Breeder reactors (2, Insightful)

Prune (557140) | more than 7 years ago | (#18514249)

Then we should concentrate on reactors with higher breeding ratios, as the exhaustion of mineable uranium can be slowed down significantly, and that is worth it despite the negative political implications of the ease of production of weapons-grade material in these reactors.

Re:Breeder reactors (3, Insightful)

arivanov (12034) | more than 7 years ago | (#18514427)

Well... If this becomes the policy, any country which is allowed to produce nuclear energy will automatically be capable of producing proper nuclear arms (not U235 firecrackers like the one North Koreans did recently). The regime to handle this politically is simply not in place at the moment.

Untrue - only for PUREX (4, Interesting)

Flying pig (925874) | more than 7 years ago | (#18514657)

As has been pointed out repeatedly in the literature, there is a promising route to build sodium cooled breeder reactors whose byproducts do not yield themselves to the production of plutonium, but do lend themselves to electrolytic refining rather than the PUREX route that has been used to support weapons manufacture. It has further been proposed that these reactors actually be used to consume existing high level waste, reducing disposal cost and easing the supply problems. (Unfortunately I can't point to any obvious links, as my information is in dead tree format, but I'm sure they are out there.) The problem seems to be that the advanced countries that have the capability of building such reactors don't have the political will, partly owing to "environmentalists" who seem actually just to be technically ignorant luddites. In fact most of these technologies have been around for years without commercialisation, but now it will take a long time to build reactors - of course it benefits the families of several politicians in the current US administration that oil prices stay high. The sudden push for pork barrel biofuel projects could be associated with the fact that the product utilises the current oil industry infrastructure rather than the boring old electricity supply industry infrastructure. And it does not commit to spending some serious money on scientific and engineering research which could, in the long term, reduce the value of shares in, say, Exxon, very considerably.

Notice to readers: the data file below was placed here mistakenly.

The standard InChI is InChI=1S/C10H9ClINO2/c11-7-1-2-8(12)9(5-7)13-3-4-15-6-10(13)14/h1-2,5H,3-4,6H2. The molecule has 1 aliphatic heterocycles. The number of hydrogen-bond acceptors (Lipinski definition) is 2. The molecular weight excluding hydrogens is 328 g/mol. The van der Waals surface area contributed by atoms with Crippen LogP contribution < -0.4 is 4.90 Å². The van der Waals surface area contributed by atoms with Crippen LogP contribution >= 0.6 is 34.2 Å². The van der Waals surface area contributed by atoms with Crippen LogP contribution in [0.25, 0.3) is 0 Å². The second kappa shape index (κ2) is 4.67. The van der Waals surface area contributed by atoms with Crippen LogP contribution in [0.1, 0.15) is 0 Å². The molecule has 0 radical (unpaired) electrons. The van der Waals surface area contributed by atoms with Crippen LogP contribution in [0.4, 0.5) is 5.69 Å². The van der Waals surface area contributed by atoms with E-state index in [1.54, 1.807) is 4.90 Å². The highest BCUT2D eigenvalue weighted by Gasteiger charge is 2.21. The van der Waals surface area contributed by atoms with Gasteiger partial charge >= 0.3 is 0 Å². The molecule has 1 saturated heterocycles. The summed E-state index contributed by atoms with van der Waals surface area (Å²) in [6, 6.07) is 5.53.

If you want to keep your tinfoil hat on, you could argue that there are great similarities between the oil industry and the RIAA. Neither of them want new technology, regardless of what the public want or need.

Re:Breeder reactors (0)

Anonymous Coward | more than 7 years ago | (#18514667)

Sure, and if one of them blow's up it makes an even bigger bang....

Finally! (4, Funny)

Rob T Firefly (844560) | more than 7 years ago | (#18514265)

And they said I was stupid to invest in all this uranium when it was cheap! Now, if I could just stop coughing up blood long enough to take some photos for eBay, I'll be set for life...

Re:Finally! (1)

Billosaur (927319) | more than 7 years ago | (#18514517)

Ummmm... you're not storing it all in the same place, are you? I mean... all lumped together or anything like that? [inching away]

Hopefully... (3, Insightful)

hcdejong (561314) | more than 7 years ago | (#18514275)

this will lead to renewed interest in breeder reactors. Recycling nuclear waste is a good thing.

Re:Hopefully... (1)

qw0ntum (831414) | more than 7 years ago | (#18514407)

Honest question:

Breeder reactors reuse spent nuclear fuel. They only need small amounts of fuel to keep the reaction going. However, what about the waste? Compared to a conventional reactor, how much radioactive waste do they produce?

99.5% - Integral Fast Reactor (IFR) (5, Interesting)

bill_mcgonigle (4333) | more than 7 years ago | (#18514863)

Breeder reactors reuse spent nuclear fuel. They only need small amounts of fuel to keep the reaction going. However, what about the waste? Compared to a conventional reactor, how much radioactive waste do they produce?

The Integral Fast Reactor [wikipedia.org] (IFR) would have used 99.5% of the fuel. The remaining 0.5% of the waste would have had the characteristic of decaying to ore-levels of radiation within 300 years. That's nearly a 100-fold decrease in the amount of nuclear waste we'd have to deal with, and orders of magnitude shorter time for protecting the waste. The waste is also attractive from a non-proliferation standpoint